Settlement is often a quick and efficient method of resolving personal injury claims. The option lets parties negotiate an agreement that works for them without spending the time and money that is typically required in a lawsuit setting. While settlements seem like the easy option, it is important to remember that settlement offers must be clear and unambiguous to be valid. In some cases, a party who rejects a settlement agreement and then subsequently loses his or her case may be responsible for some of the opposing party’s costs and fees.
In Alamo Financing v. Mazoff, the plaintiff Mazoff filed a lawsuit seeking damages from Alamo Financing and Paola Alvarado-Fernandez. Alamo Financing was the owner of the vehicle that was being rented by Alvarado-Fernandez at the time of the accident. She hit an overturned car that subsequently hit Mazoff. Mazoff had gotten out of the car to help the occupants of the overturned vehicle when he was hit, and he suffered injuries as a result.
To end the matter, Alamo extended a settlement offer to Mazoff for a monetary amount in order to resolve “all claims made in the present action by the party to whom this proposal is made including any claims that could be made against [Alamo] which arise out of the same occurrence or event set forth in this action.” Mazoff failed to respond for over a month, at which point Alamo assumed he rejected the settlement offer.
A trial court later granted summary judgment to Alamo but also permitted Mazoff to file an amended complaint to sue Alamo Rental. Mazoff claimed that Alamo was responsible for not checking Fernandez’s license thoroughly before renting the vehicle to her. The court also rejected Alamo’s argument that Mazoff was responsible for its attorney fees due to the fact that he rejected the initial settlement offer, which would have eliminated litigation costs. The court noted that the terms of the agreement were ambiguous.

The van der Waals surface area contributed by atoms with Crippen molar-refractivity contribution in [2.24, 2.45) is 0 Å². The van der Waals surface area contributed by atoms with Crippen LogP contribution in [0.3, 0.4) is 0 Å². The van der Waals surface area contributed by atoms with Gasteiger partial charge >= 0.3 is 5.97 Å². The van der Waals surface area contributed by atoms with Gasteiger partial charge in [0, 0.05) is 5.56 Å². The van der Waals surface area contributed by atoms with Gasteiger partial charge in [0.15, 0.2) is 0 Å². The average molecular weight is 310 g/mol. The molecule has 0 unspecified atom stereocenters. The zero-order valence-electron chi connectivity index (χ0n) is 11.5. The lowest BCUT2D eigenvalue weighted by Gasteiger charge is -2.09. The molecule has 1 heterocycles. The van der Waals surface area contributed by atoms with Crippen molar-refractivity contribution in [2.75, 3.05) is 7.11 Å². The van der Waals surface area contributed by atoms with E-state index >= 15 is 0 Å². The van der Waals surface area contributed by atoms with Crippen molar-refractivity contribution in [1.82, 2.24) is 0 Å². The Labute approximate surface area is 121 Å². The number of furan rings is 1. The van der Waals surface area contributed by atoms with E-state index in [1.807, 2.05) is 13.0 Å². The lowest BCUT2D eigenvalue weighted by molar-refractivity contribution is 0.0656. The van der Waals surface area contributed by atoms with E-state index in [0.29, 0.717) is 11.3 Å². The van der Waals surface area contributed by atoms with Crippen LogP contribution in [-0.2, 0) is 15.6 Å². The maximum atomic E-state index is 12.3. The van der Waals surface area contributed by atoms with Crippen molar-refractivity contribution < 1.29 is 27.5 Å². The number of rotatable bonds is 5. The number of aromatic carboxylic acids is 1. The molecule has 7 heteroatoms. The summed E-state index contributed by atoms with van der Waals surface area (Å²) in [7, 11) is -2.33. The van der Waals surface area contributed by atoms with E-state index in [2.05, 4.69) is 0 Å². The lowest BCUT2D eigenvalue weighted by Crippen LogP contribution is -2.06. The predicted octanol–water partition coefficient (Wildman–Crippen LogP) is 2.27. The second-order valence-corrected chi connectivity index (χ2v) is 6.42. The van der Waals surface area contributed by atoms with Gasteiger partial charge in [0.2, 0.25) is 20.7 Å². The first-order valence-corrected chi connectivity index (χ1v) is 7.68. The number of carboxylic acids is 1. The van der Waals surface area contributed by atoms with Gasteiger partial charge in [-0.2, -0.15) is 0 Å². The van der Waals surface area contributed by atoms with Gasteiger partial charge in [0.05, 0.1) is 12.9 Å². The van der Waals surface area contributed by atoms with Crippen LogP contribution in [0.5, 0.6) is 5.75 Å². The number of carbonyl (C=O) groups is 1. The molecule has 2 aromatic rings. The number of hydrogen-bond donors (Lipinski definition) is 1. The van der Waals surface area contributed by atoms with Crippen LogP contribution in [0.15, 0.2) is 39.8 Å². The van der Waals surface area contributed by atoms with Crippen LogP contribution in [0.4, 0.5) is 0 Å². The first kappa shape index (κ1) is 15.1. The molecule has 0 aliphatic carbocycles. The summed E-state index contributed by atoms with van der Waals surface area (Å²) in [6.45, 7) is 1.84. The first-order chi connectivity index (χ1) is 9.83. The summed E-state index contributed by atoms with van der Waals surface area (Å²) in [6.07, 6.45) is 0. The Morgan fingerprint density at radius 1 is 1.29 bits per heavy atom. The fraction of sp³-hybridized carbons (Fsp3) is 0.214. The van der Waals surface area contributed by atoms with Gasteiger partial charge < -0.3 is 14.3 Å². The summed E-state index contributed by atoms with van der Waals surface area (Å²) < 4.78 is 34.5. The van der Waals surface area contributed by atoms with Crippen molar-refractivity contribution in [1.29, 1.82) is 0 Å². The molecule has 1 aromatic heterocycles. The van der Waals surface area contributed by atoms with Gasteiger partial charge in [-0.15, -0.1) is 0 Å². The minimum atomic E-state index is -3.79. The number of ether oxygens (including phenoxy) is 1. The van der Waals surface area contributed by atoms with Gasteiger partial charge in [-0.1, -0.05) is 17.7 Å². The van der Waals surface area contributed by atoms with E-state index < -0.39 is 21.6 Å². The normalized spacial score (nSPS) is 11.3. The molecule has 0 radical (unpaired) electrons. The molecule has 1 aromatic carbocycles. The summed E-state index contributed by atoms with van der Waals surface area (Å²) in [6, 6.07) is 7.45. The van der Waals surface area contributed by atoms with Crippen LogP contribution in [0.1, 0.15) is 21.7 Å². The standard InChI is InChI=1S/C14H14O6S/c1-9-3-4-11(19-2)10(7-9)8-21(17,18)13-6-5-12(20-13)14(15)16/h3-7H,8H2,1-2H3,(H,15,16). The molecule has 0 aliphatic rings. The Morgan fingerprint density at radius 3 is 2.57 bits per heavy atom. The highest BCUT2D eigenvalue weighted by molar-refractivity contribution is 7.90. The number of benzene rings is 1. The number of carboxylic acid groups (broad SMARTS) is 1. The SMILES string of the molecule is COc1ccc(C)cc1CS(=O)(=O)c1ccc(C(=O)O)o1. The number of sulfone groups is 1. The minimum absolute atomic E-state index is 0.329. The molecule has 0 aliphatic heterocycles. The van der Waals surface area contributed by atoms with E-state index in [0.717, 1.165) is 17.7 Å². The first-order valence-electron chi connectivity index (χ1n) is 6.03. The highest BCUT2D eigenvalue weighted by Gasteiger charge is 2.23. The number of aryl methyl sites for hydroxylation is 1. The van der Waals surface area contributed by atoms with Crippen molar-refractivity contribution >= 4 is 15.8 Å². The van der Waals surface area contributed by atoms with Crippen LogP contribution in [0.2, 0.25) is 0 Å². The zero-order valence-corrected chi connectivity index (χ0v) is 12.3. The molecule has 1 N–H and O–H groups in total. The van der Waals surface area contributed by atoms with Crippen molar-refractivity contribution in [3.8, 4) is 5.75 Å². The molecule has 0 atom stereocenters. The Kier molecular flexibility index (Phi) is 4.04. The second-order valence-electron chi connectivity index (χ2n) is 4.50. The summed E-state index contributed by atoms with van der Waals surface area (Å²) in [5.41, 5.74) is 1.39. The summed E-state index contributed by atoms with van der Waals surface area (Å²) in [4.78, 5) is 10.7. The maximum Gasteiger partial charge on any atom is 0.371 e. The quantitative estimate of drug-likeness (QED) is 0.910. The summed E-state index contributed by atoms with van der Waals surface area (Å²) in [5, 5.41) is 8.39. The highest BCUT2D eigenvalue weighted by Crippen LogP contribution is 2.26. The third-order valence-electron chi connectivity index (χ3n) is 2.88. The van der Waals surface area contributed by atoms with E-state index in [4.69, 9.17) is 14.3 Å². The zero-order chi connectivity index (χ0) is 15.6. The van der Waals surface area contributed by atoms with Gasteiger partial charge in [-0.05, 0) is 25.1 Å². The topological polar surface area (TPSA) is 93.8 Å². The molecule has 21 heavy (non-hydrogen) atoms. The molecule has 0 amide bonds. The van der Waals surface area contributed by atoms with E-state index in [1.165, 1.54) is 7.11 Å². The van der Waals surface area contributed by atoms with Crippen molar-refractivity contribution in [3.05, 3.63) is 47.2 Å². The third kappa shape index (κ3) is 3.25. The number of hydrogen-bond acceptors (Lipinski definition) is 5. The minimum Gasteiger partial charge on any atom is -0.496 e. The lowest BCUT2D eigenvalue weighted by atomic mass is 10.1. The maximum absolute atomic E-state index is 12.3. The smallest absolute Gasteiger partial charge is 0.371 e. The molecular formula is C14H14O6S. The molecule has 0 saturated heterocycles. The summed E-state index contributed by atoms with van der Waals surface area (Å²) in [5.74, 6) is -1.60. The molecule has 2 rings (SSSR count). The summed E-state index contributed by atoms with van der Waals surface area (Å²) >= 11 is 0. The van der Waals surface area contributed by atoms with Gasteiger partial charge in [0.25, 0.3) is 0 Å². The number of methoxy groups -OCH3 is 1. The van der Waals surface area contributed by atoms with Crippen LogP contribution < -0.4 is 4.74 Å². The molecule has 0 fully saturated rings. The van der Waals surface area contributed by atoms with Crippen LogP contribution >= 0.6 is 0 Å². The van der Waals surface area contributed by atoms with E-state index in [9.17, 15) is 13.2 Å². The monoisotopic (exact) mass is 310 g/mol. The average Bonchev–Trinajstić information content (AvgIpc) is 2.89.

The appellate court disagreed with the lower court and stated that any potential ambiguity was resolved because the terms of the proposal were “sufficiently clear” to allow Mazoff to make an informed decision without requiring clarification. Specifically, while the proposal could have been drafted better, it wasn’t fatally unclear. The agreement only named Alamo Financing as the party making the proposal, and it was clear that only Alamo would be released from the lawsuit, not Fernandez. Thus, the settlement contained enough information for Mazoff to be able to accept or reject it.
Dealing with the aftermath of an automobile accident is never easy. We understand the financial and physical toll an accident can have on you and your entire family. If you or someone close to you has been injured in an automobile accident, it is important to seek the guidance of a highly skilled Miami car crash attorney. Robert Dixon has helped countless clients in auto accident cases and understands what it takes to represent clients successfully. We are dedicated to maximizing our client’s recovery. You can expect the utmost professionalism from our entire team. To learn more, you can contact us online or call us today at 1-877-499-HURT (4878) for a free, confidential consultation.
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